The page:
The prevalence of obesity in children has increased dramatically in recent years. However, conventional treatment has had poor long-term effectiveness. The short-term goal of this competitive renewal application is to provide protected time for the Principal Investigator, David Ludwig, MD, PhD, for an additional 5 years of mentoring and patient-oriented research. During the first period of support, Dr. Ludwig had primary responsibility for the training of 10 full-time graduate students, post-doctoral fellows and junior faculty. In addition, he supervised 14 other individuals for research rotations or career development. A total of 34 scientific articles (including 17 original research studies) were published during the first 4 years of the award period, with additional articles submitted or in preparation. Two new R01 grants were obtained during the initial award period that, together with other ongoing or available studies, provide outstanding opportunities for training junior investigators. The long-term mentoring goal of this project is to help train clinical scientists in the areas of pediatric obesity and nutrition by providing opportunities at all levels (undergraduate, medical student, resident, fellow and junior faculty) to work on state-of-the-art clinical research. The long-term scientific goals are to explore the effects of specific dietary factors on body weight regulation and risk for type 2 diabetes and heart disease, and use these findings to design more effective approaches to obesity treatment and chronic disease prevention. The specific dietary factors of interest include macronutrient composition, glycemic index, fiber, dairy, beverage consumption, food processing and prenatal diet. Toward this end, we will employ controlled feeding study (Specific Aim #1), behaviorally-oriented outpatient clinical trials (Specific Aim #2) and prospective observational analyses (Specific Aim #3). The research environment is ideal to support these goals, including the presence of the Harvard CTSA (""""""""The Catalyst""""""""), the recent establishment of the Obesity Prevention Center at Boston Children's Hospital, the existence of numerous institutional training grants, outstanding access to patients and clinical materials, and an exciting intellectual environment with clinical and basic investigators working in related areas.

Public Health Relevance

Childhood obesity threatens to shorten life-expectancy in the US and cost tax-payers many trillions of dollars over the next few decades. To prevent this potentially catastrophic financial and human toll, novel approaches to the prevention and treatment of obesity are needed, and the next generation of patient oriented researchers with expertise in pediatric obesity must be trained. This application will support the ability of David Ludwig, MD, PhD, a midcareer clinician-scientist, to continue and accelerate mentoring and clinical research in this area.

Agency
National Institute of Health (NIH)
Institute
National Institute of Diabetes and Digestive and Kidney Diseases (NIDDK)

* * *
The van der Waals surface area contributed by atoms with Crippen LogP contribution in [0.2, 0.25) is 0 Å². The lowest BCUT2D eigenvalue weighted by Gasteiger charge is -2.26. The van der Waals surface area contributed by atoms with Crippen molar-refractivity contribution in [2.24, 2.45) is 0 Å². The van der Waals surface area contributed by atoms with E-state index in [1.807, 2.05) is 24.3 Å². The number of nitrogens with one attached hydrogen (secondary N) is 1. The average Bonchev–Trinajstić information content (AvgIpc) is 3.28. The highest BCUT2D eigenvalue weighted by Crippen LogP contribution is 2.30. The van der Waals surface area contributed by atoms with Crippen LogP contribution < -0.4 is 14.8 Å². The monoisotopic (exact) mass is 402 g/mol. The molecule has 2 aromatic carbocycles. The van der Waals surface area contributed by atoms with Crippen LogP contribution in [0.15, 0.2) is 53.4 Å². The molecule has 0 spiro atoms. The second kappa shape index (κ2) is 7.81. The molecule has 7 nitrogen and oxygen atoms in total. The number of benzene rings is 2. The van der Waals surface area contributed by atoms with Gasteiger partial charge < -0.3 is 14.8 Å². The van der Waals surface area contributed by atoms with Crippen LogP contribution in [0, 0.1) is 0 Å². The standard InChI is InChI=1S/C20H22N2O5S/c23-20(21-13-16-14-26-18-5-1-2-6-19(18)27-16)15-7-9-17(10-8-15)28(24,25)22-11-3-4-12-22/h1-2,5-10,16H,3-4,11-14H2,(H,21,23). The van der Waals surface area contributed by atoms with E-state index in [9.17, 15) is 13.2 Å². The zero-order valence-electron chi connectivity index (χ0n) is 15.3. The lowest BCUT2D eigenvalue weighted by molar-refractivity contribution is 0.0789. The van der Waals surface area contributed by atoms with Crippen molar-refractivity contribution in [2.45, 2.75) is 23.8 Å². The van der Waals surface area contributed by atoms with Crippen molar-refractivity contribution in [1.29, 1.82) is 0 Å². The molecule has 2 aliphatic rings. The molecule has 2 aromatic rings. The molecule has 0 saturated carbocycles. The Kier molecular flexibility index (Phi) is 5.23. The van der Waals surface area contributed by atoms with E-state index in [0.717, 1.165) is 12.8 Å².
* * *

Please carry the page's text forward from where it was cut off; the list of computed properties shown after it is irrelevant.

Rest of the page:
Type
Midcareer Investigator Award in Patient-Oriented Research (K24)
Project #
2K24DK082730-06
Application #
8634981
Study Section
Digestive Diseases and Nutrition C Subcommittee (DDK)
Program Officer
Podskalny, Judith M,
Project Start
2009-01-01
Project End
2019-09-14
Budget Start
2014-09-15
Budget End
2015-09-14
Support Year
6
Fiscal Year
2014
Total Cost
Indirect Cost
Name
Children's Hospital Boston
Department
Type
DUNS #
City
Boston
State
MA
Country
United States
Zip Code
02115
Zenlea, I S; Milliren, C; Herel, S et al. (2016) Outcomes from an orientation model to reduce attrition in paediatric weight management. Clin Obes 6:313-20
Ludwig, David S (2016) Lifespan Weighed Down by Diet. JAMA 315:2269-70
Wong, J M W; Gallagher, M; Gooding, H et al. (2016) A randomized pilot study of dietary treatments for polycystic ovary syndrome in adolescents. Pediatr Obes 11:210-20
Hron, Bridget M; Ebbeling, Cara B; Feldman, Henry A et al. (2015) Relationship of insulin dynamics to body composition and resting energy expenditure following weight loss. Obesity (Silver Spring) 23:2216-22
Tobias, Deirdre K; Chen, Mu; Manson, JoAnn E et al. (2015) Effect of low-fat diet interventions versus other diet interventions on long-term weight change in adults: a systematic review and meta-analysis. Lancet Diabetes Endocrinol 3:968-79
Ludwig, David S; Astrup, Arne; Willett, Walter C (2015) The glycemic index: Reports of its demise have been exaggerated. Obesity (Silver Spring) 23:1327-8
Bertoia, Monica L; Mukamal, Kenneth J; Cahill, Leah E et al. (2015) Changes in Intake of Fruits and Vegetables and Weight Change in United States Men and Women Followed for Up to 24 Years: Analysis from Three Prospective Cohort Studies. PLoS Med 12:e1001878
Heymsfield, S B; Ebbeling, C B; Zheng, J et al. (2015) Multi-component molecular-level body composition reference methods: evolving concepts and future directions. Obes Rev 16:282-94
Mozaffarian, Dariush; Ludwig, David S (2015) The 2015 US Dietary Guidelines: Lifting the Ban on Total Dietary Fat. JAMA 313:2421-2
French, S A; Sherwood, N E; JaKa, M M et al. (2015) Physical changes in the home environment to reduce television viewing and sugar-sweetened beverage consumption among 5- to 12-year-old children: a randomized pilot study. Pediatr Obes :

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